Chris Wheal gave a very thoughtful interview to BBC Radio 4's Today programme this morning about death knocking based on how he and his family were treated by the media following the death of his young nephew in an accident.
One of the points Chris made was that the NUJ's Code of Conduct on intrusion into grief is stronger than that of the Editors' Code of Practice, which underpins the work of the Press Complaints Commission.
The NUJ Code states journalists should "do nothing to intrude into anybody’s private life, grief or distress unless justified by overriding consideration of the public interest."
The Editors' Code on intrusion into grief says: "In cases involving personal grief or shock, enquiries and approaches must be made with sympathy and discretion and publication handled sensitively."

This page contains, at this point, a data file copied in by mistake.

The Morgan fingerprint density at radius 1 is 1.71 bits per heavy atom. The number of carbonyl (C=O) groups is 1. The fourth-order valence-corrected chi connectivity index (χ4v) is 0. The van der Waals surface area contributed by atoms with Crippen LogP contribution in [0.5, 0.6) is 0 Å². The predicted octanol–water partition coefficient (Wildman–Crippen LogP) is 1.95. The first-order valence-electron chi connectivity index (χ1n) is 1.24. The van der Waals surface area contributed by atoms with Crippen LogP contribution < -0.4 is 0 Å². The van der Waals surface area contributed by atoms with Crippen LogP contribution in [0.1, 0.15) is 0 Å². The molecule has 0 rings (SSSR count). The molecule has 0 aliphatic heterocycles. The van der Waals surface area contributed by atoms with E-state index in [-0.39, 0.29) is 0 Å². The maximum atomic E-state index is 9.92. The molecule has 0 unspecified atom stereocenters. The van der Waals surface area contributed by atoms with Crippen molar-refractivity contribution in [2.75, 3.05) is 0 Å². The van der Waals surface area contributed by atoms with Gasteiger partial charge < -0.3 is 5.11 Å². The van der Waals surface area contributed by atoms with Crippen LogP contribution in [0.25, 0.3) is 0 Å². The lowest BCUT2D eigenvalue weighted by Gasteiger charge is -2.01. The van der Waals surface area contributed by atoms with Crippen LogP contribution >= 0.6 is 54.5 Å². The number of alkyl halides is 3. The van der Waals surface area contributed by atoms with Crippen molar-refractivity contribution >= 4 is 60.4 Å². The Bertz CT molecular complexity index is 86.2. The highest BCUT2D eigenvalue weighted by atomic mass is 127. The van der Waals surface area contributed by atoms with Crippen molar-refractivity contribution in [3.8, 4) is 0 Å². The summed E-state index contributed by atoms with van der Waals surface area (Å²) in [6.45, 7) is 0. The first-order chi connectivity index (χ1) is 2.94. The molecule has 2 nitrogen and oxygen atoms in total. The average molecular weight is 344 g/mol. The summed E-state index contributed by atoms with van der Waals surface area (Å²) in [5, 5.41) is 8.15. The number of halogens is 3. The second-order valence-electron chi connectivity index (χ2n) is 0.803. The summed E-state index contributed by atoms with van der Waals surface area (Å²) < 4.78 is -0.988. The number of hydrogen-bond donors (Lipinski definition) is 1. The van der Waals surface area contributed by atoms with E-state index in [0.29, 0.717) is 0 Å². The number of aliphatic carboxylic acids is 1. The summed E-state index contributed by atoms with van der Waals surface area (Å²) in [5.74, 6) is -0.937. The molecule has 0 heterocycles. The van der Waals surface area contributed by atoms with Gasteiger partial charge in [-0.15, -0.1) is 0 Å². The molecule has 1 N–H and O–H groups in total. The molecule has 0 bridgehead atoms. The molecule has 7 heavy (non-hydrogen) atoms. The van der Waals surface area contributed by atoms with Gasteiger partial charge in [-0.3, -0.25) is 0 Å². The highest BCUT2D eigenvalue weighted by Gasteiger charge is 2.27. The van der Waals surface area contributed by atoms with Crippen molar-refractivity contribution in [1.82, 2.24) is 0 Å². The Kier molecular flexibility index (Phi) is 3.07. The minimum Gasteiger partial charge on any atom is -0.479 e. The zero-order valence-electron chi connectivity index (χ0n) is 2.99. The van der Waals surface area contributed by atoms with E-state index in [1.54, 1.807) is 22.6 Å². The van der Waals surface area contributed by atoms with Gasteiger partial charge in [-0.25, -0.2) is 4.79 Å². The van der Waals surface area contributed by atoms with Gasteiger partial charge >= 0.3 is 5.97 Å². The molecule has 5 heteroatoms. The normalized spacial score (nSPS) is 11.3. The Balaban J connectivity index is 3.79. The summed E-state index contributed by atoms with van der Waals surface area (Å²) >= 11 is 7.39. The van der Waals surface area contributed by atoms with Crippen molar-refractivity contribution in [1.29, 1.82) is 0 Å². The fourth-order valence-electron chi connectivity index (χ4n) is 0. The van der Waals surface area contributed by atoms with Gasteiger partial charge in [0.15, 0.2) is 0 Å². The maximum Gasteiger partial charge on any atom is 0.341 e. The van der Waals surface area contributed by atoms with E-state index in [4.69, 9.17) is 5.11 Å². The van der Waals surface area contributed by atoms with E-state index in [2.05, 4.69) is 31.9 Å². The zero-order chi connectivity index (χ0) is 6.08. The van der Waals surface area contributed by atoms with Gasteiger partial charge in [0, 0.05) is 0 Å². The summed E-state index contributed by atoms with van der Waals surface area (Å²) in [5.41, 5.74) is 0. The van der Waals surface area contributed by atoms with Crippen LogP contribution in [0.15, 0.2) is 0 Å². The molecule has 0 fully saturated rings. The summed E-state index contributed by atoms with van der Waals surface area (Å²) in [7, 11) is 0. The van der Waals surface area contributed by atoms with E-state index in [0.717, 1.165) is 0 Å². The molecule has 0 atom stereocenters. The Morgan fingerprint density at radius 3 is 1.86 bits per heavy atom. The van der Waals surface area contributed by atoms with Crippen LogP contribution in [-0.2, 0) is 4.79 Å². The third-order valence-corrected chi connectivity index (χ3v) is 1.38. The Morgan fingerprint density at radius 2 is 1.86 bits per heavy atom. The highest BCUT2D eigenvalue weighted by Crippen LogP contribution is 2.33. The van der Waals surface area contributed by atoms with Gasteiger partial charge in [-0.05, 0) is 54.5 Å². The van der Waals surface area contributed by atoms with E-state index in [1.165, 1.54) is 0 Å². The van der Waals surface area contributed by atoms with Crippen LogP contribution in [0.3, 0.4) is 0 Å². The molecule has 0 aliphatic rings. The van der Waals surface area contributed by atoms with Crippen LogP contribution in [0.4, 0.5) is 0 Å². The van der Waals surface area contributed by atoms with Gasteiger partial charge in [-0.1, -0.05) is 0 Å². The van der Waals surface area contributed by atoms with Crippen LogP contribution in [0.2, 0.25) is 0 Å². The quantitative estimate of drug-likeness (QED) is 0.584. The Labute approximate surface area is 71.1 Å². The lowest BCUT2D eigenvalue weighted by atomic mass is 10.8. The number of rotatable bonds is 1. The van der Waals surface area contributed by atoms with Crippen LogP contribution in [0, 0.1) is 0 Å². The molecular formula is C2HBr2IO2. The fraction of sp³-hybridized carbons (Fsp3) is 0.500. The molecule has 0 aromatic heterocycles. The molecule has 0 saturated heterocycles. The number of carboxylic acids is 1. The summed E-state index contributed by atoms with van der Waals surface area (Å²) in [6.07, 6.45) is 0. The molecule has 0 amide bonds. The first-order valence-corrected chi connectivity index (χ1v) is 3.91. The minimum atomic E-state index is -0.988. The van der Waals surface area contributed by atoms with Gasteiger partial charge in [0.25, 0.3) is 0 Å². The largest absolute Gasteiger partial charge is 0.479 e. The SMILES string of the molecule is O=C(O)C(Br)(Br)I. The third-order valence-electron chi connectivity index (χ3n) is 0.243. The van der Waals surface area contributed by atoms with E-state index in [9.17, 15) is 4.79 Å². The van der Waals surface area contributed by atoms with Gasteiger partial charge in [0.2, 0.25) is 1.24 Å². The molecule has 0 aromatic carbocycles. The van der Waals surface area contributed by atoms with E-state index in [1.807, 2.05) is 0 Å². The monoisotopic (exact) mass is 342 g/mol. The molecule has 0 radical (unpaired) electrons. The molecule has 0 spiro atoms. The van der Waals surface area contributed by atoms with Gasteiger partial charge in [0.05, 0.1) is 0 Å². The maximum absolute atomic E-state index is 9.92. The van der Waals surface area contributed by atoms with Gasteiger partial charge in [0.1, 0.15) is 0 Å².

Chris said that although journalists were interested in the story of the death of his nephew there was no public interest angle.
He also made a more general point about journalists and death knocking: "Journalists hardened themselves to make these calls. By hardening ourselves we forget the impact of our actions."
- To give a personal view, I've death knocked when working for a local paper and a news agency and found families were often surprisingly willing to talk to the press. Chris made the point on Today that his nephew's parents were private people who did want to talk to journalists.
- For more comments on death knocking see post below.